[00:23:03] Dr. Jeff Spencer: Yeah, well that, I think you said it right. They go with their gut. They let their emotions take over. So they go back and they do it didn't work the previous 10 times because they get afraid about executing. What has to go? Right. I see this all the time. As a matter of fact, I have a, a white paper that I did when people go to my website to opt in, it's called how not to blow it just before you win.
It's a 27 page document that I put together because it's that important to me. They start to change everything. Before they execute what has to go, right? So again, I feel like this can be pruned back to the simplicity of, do you know exactly the one or two things that have to go right, like right now for everything else to be able to move forward.
And if you can name those two things and you know what those things are, then as you execute those, then the next things that need to be addressed will then reveal themselves. So it's really much simpler than we make it to be. But when the fear takes over. We start to believe in what didn't work in the past.
And it's certainly not gonna work now, but we have to actually prepare ourself by preparing through simulation the readiness to be able to execute correctly when you have to go. Correct. It would be the same thing like on a podcast. I mean, you just don't show up and turn the, the microphone on. I mean, there's a very deliberate readiness process that you go through.
That allows you to control the pacing and the outcome. You're not leaving this blindly up to circumstances to deliver on the highest promise possible. I just really feel like your confidence is demonstrating to yourself that you can do it because you rehearsed it. And then you realize when I have to execute this in real time, and I'm not gonna deviate from what I know needs to go.
[00:24:42] Hala: Yeah.
So let's talk about legacy.
Legacy is really important. And a lot of people think that legacy is something that happens after you die. And it's just like, however, your life turned out, that's your legacy. But you say that you should think about your legacy from the start. Talk to us about why that's important.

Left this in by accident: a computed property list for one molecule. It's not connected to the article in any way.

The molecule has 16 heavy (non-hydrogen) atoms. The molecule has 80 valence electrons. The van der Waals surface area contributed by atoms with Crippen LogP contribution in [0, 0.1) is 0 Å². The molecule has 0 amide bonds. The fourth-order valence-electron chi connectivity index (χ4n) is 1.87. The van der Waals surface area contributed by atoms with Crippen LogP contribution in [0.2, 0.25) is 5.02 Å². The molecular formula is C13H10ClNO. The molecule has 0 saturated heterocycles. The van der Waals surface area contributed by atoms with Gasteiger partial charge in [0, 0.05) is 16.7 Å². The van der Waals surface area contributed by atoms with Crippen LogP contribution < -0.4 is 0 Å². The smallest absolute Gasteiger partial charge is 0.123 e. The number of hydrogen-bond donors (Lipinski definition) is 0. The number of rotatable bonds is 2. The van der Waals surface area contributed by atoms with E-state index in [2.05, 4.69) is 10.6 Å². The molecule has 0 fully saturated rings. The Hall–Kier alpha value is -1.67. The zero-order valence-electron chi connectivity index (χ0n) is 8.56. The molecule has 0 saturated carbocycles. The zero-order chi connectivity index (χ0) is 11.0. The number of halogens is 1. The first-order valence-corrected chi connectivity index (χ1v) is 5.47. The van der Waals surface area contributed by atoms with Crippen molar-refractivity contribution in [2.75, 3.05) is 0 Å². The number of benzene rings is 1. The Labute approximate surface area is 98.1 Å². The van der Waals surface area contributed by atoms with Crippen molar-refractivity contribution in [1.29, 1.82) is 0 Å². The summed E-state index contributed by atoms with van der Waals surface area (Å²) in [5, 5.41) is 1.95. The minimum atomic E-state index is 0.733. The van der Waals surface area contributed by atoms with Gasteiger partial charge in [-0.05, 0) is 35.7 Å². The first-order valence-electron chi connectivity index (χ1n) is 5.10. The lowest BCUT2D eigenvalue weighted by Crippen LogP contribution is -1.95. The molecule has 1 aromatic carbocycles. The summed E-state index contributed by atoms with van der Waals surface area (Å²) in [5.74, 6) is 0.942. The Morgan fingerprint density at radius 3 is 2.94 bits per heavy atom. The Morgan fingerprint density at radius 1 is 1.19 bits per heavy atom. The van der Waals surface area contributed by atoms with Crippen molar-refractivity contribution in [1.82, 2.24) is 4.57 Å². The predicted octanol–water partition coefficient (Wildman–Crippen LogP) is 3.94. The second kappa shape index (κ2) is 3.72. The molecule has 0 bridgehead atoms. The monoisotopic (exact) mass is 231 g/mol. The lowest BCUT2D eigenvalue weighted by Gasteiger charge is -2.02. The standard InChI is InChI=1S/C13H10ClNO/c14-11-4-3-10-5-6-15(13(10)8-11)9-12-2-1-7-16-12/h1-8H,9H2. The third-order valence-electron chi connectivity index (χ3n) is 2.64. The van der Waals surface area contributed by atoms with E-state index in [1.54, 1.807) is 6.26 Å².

[00:24:58] Dr. Jeff Spencer: Whether we like it or not, every one of us is gonna leave a legacy that will be available to everybody on this planet to look at and study for all of eternity, what we do with our time and what we do with our talents.
And there are no redos on that once it's over, it's over. And I feel like we really need to think about this idea of imortality. I know that that doesn't occur to people, but you know, once you get into your late forties, you start thinking about stuff like this. There's something that transcends us. That lives on and it will impact people.
And that is what we did because what we did, you can't go back and erase that you can't modify it at a certain point. And I really feel like at the end of the day, we should walk off the field for the final time saying there's nothing more that I could have possibly done in this creation to make any further contribution, because I had the courage to show up and do what I was called to do faithfully.
Wherever that goes, I'm okay with that, but I certainly didn't leave anything on the field. I gave it everything that I had and I feel that that's a really important statement that we all have to reconcile it at some point in our life, generally end of the second half here.